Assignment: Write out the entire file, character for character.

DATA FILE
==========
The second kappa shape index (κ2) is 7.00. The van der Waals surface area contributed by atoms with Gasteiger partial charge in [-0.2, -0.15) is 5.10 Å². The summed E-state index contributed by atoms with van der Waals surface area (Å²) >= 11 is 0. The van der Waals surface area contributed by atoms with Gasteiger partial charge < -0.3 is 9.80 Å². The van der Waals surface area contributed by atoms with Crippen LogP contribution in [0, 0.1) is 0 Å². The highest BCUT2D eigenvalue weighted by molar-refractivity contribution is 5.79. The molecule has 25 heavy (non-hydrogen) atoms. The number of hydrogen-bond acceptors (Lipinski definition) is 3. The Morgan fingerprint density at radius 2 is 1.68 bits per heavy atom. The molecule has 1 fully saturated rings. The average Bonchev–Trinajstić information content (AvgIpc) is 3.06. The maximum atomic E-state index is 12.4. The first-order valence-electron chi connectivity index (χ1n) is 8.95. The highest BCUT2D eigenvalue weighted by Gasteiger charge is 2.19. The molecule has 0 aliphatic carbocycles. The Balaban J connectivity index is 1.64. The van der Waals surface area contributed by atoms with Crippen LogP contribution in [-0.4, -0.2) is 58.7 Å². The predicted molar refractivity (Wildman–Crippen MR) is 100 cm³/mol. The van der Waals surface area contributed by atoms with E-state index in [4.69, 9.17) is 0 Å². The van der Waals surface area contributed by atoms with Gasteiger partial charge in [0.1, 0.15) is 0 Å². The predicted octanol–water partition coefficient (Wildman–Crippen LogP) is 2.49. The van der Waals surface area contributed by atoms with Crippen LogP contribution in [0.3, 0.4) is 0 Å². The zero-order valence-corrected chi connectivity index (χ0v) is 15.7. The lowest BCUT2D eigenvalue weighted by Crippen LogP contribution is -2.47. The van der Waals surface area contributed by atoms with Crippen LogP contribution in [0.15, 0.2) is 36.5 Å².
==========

The second kappa shape index (κ2) is 7.00. The van der Waals surface area contributed by atoms with Gasteiger partial charge in [-0.2, -0.15) is 5.10 Å². The summed E-state index contributed by atoms with van der Waals surface area (Å²) >= 11 is 0. The van der Waals surface area contributed by atoms with Gasteiger partial charge < -0.3 is 9.80 Å². The van der Waals surface area contributed by atoms with Crippen LogP contribution in [0, 0.1) is 0 Å². The highest BCUT2D eigenvalue weighted by molar-refractivity contribution is 5.79. The molecule has 25 heavy (non-hydrogen) atoms. The number of hydrogen-bond acceptors (Lipinski definition) is 3. The Morgan fingerprint density at radius 2 is 1.68 bits per heavy atom. The molecule has 1 fully saturated rings. The average Bonchev–Trinajstić information content (AvgIpc) is 3.06. The maximum atomic E-state index is 12.4. The first-order valence-electron chi connectivity index (χ1n) is 8.95. The highest BCUT2D eigenvalue weighted by Gasteiger charge is 2.19. The molecule has 0 aliphatic carbocycles. The Balaban J connectivity index is 1.64. The van der Waals surface area contributed by atoms with Crippen LogP contribution in [-0.4, -0.2) is 58.7 Å². The predicted molar refractivity (Wildman–Crippen MR) is 100 cm³/mol. The van der Waals surface area contributed by atoms with E-state index in [4.69, 9.17) is 0 Å². The van der Waals surface area contributed by atoms with Gasteiger partial charge in [0.1, 0.15) is 0 Å². The predicted octanol–water partition coefficient (Wildman–Crippen LogP) is 2.49. The van der Waals surface area contributed by atoms with Crippen LogP contribution in [0.3, 0.4) is 0 Å². The zero-order valence-corrected chi connectivity index (χ0v) is 15.7. The lowest BCUT2D eigenvalue weighted by Crippen LogP contribution is -2.47. The van der Waals surface area contributed by atoms with Crippen LogP contribution in [0.15, 0.2) is 36.5 Å².